It was a fine spring day for birdwatching at the Onion Creek greenbelt close to my house. But the birds didn’t want to be watched. I did see a red shouldered hawk make a wingfolded thunderbolt drop on something, but I couldn’t see what happened.
The greenbelt is a kind of wilderness now, but in the early 1900s was part of a thriving cotton-farming community called Bluff Springs, which is now gone. In my walks I have located one of the springs--but the people have all disappeared. There was at one time a post office, a one room school, and a cotton gin--now no trace of any of them. Cotton farming declined steadily until by WWII it was gone for good.
The problem was really that Austin is too dry for reliable un-irrigated farming. The farmers slowly went broke and got jobs in town and the fields reverted to pasture, and then to tracts now for sale as eventual subdivisions, except land closest to the creek which is subject to catastrophic floods, which is why the greenbelt exists.
So the greenbelt is all secondary vegetation, except the land that never got farmed that is right next to the creek and thus is the way it has always been, with big baldcypress trees right at the creek's edge, and pecans in the bottomland to the inside of the oxbows. The oldest abandoned cotton fields beyond the creek bottom have grown up into a thick forest of mainly hackberry and cedar elm, with a few introduced species like chinaberry. The most recently abandoned fields, which were cow pastures 15 years ago, are now dense thorny mesquite thickets, with small cedar elms underneath now struggling for light, but destined to eventually triumph.
Most of the area is underlain by cretaceous chalk, but a few miles away we have a small, unobtrusive volcano called Pilot Knob, defunct now, which spumed and thundered in the cretaceous sea but whose eruptive output never kept ahead of wave erosion--an atoll formed around it, but no permanent island stood above the central cauldron of boiling smoke and steam. Only now 65 million years later with the seas gone does the small basaltic knob stand a couple hundred feet above the surrounding limestone. The atoll still rings the hill, and Onion Creek cuts through some of the volcanic outcrops, where it forms a waterfall.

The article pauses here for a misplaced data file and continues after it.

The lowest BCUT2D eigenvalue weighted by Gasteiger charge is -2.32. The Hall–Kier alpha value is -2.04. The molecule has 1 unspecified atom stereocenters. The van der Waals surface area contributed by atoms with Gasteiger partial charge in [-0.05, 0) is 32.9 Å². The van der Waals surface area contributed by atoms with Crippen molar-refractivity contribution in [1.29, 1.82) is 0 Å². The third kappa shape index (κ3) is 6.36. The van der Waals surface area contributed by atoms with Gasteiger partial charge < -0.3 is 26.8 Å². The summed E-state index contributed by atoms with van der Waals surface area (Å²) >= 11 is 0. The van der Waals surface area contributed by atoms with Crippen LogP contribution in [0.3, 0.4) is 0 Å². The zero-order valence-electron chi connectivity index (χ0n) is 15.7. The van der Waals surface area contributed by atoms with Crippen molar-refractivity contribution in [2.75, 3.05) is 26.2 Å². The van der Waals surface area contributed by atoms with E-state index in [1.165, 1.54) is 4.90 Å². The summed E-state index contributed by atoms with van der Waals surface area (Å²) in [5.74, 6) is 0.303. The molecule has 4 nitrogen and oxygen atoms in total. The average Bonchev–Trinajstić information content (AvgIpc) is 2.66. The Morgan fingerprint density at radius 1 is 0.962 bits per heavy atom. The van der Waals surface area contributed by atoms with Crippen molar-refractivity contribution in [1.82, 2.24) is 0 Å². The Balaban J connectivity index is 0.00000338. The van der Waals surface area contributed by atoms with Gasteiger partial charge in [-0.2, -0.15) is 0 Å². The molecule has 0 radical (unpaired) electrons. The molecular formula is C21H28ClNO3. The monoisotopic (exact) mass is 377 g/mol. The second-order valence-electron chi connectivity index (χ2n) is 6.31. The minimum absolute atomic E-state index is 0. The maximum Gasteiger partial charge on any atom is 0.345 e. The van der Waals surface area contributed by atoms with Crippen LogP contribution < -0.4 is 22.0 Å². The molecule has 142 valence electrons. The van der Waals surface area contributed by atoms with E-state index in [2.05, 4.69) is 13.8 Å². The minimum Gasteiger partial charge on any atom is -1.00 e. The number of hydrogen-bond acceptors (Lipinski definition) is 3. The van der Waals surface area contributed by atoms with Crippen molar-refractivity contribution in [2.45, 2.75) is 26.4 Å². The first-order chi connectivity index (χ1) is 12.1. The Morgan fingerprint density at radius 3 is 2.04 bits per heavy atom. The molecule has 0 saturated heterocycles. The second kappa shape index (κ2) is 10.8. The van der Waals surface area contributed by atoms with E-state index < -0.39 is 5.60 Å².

There was a human succession, like a vegetation one, in the abandoned cotton fields. Caved-in shacks mark farmsteads that were simply abandoned, and sold at auction. Lots of people held on but worked in town, running a few cows on their land. The auctioned-off land usually ended up as rental property with a single-wide trailer and and an illegal septic system. In the 60s and 70s some pretty rough people lived out here: the manufacture of speed was a cottage industry, and I remember reading about one dope dealer who lived in the shadow of the volcano who was beheaded by business associates, but the killers felt it was the humane thing to do to release the pet monkeys owned by the deceased so they would not starve, and the murder was only discovered when neighbors found the monkeys rolling the head around in the yard.
Nowadays it is very different. Subdivisions are on the march, and 3-bedroom 2-bath, nearly identical tract houses appear almost overnight in neat rows and columns, and a month later have people living in them, watering spindly so-called "Spanish Oaks" (Quercus texana Buckl.) replacing the bulldozed out hackberries.
Meanwhile, the greenbelt is slowly and eventually reverting to an as yet unknown climax wilderness, almost under their noses. The subdivision folks never walk here. Off in the distance the crows are mobbing a hawk.
Horse trail across Onion Creek
Under the volcano